United States – Oregon
Pacific Coast Highway, Oswald State Park
Rod Jenson had been a trucker since his early twenties, having seen Duel and Convoy as a teenager at his local cinema theatre, and he still remembered the old days fondly. When he joined his local truck company, he’d been seduced by the myth that the long-haul truck driver was a natural evolution of the cowboy who roamed the prairies.
They’d had deep orange red sunsets at crumbling desert truck stops that had been havens for tall tales, and even the odd wild bawdy party in the back of an empty long-haul trailer. Trucker was still the most common job in many States, and someone had once said there were two million in the US alone. It was a lonely but respected job too. Rod had found that when a stranger asked in a bar what you did, if you said that you were a trucker you at least got a nod of appreciation for helping to keep the nation ticking over each day.
Times had changed though, and new digital tachographs had recently been introduced in all US trucks, replacing the paper logs many truckers used to fill in. Bottom line, the chances of a quick snooze, or some other type of the more clandestine or fun physical leisure activity he remembered from the eighties, were now consigned to history. Friends that had gone over to work in Europe had told him not to be too concerned over the change, as they’d had tachographs to monitor driver time in cabs for over thirty years. In reality the tacho didn’t really mean that much, as trucking was already one of the most regulated industries in the US. What it would do, though, was stop unscrupulous truck operators making their drivers working crazy long hours.
He had always been in favour of this ‘spy in the cab’, as some of his more militant trucking friends had called the new tacho. His thoughts turned to Ed, his best buddy who had died in the dead of night in Oregon one snowy January, dozing off at the wheel after over twenty hours on the road. He’d hit the kerb and his truck had slid sideways on black ice and keeled over, piling his rig into a gully at fifty miles an hour and crushing the cab, with Ed inside it. He’d insisted on being the person to tell Ed’s wife, and he remembered with a chill the look of stunned pain on her face, before she collapsed in his arms.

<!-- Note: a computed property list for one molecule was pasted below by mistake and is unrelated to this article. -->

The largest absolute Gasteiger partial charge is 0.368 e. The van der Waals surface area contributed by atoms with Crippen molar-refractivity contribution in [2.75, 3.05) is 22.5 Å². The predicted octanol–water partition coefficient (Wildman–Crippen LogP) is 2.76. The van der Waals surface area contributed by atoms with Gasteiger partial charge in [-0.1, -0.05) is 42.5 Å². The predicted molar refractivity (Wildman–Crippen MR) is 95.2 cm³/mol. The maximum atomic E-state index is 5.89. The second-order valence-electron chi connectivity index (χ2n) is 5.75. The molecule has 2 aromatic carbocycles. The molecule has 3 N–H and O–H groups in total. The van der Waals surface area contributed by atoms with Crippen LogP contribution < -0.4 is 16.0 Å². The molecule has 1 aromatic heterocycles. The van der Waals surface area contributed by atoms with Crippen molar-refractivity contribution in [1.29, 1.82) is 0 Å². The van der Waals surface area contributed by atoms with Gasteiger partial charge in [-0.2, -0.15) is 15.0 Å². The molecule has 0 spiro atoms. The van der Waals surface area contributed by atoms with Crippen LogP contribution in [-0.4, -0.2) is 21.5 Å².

Over in California he had friends who were jealous of his job. They told tales of personal woe, with warehouse worker unemployment rising fast, and where the only human beings left in their companies were truck drivers. Most of the modern warehouses had the trucks goods arrived in loaded, unloaded and stored by machines. All that was left was a few people on minimum wage with a load of screens. They just watched the machines do the work of what, in the past, would have been dozens of warehouse staff milling around. Unemployment had settled down a bit over there now but, despite all those machines, you still had a truckers’ lounge, with twenty guys standing around getting paid proper wages.